It may have represented the first attempt, resulting in a decision to avoid such level of detail in "Great Domesday". Both volumes are organised into a series of chapters listing the fees, held by a named tenant-in-chief of the king, namely religious institutions, Norman warrior magnates and a few Saxon thegns who had made peace with the Norman regime; some of the largest such magnates held several hundred fees, in a few cases in more than one county. For example, the chapter of the Domesday Book Devonshire section concerning Baldwin the Sheriff lists 176 holdings held in-chief by him. Only a few of the holdings of the large magnates were held in demesne, most having been subinfeudated to knights military followers of the tenant-in-chief which latter thus became their overlord; the fees listed within the chapter concerning a particular tenant-in-chief were ordered, but not in a systematic or rigorous fashion, by the Hundred Court under the jurisdiction of which they were situated, not by geographic location.
As a review of taxes owed, it was unpopular. Each county's list opened with the king's demesne lands, it should be borne in mind that under the feudal system the king was the only true "owner" of land in England, under his allodial title. He was thus the ultimate overlord and the greatest magnate could do no more than "hold" land from him as a tenant under one of the various contracts of feudal land tenure. Holdings of Bishops followed of the abbeys and religious houses of lay tenants-in-chief and lastly the king's serjeants, Saxon thegns who had survived the Conquest, all in hierarchical order. In some counties, one or more principal towns formed the subject of a separate section: in some the clamores were treated separately; this principle applies more to the larger volume: in the smaller one, the system is more confused, the execution less perfect. Domesday names a total of 13,418 places. Apart from the wholly rural portions, which constitute its bulk, Domesday contains entries of interest concerning most of t
Robert Hall (minister)
The Rev. Robert Hall was an English Baptist minister, he was born at Arnesby near Leicester, where his father Robert Hall was pastor of a Baptist congregation. Robert was the youngest of a family of fourteen. While still at the same school his passion for books absorbed most of his time, in summer he used to go to the churchyard after school with a volume, read till nightfall, making out the meaning of the more difficult words with the help of a pocket dictionary. From his sixth to his eleventh year he attended the school of Mr Simmons at Wigston, a village four miles from Arnesby. There he showed an intense interest in metaphysics; this incessant study at such an early period of life seems to have affected his health. After he left Mr Simmons's school his appearance was so sickly as to awaken fears of the presence of phthisis, he was sent to stay in the house of a gentleman near Kettering, who with an impropriety which Hall himself afterwards referred to as "egregious", prevailed upon the boy of eleven to give occasional addresses at prayer meetings.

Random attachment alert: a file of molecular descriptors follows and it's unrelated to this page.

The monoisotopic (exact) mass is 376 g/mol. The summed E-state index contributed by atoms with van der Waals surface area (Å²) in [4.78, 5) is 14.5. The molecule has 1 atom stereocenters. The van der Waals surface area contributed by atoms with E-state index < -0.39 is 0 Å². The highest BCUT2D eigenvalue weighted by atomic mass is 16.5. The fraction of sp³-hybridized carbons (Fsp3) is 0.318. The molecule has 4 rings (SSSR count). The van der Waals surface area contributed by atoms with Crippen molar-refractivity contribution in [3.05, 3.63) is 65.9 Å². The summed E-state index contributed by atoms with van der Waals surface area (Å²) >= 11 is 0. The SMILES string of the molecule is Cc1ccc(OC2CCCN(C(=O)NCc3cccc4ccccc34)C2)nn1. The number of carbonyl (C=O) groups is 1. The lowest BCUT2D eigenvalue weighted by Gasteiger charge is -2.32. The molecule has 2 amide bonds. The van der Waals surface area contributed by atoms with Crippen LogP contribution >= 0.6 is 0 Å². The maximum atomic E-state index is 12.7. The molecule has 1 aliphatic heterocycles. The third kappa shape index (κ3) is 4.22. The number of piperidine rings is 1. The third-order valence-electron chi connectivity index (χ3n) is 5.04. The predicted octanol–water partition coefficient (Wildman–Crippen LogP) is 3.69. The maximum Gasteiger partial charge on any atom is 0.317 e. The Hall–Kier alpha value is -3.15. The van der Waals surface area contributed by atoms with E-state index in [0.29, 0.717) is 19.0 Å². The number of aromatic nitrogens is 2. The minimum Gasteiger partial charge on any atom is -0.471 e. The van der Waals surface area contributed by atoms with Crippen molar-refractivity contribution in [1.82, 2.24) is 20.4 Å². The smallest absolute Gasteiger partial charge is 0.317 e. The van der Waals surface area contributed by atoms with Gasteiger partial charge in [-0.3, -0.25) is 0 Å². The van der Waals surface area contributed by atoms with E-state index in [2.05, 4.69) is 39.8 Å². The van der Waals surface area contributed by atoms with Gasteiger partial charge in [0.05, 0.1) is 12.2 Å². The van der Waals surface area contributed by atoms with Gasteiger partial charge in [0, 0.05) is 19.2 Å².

As his health seemed to recover, he was sent to a school at Northampton run by John Ryland, where he remained a year and a half, "hath great progress in Latin and Greek". On leaving school he for some time studied divinity under the direction of his father and in October 1778 he entered the Bristol academy for the preparation of students for the Baptist ministry. Here his earlier confidence seems to have deserted him. On 13 August 1780, he was set apart to the ministry, but he still continued his studies at the academy, he had no rival in any of the classes, distinguishing himself alike in classics and mathematics. He there formed the acquaintance of James Mackintosh, though a year younger, was a year his senior as a student. While they remained at Aberdeen the two were inseparable, reading together the best Greek authors Plato, discussing, either during their walks by the sea-shore and the banks of the Don or in their rooms until early morning, the most perplexed questions in philosophy and religion.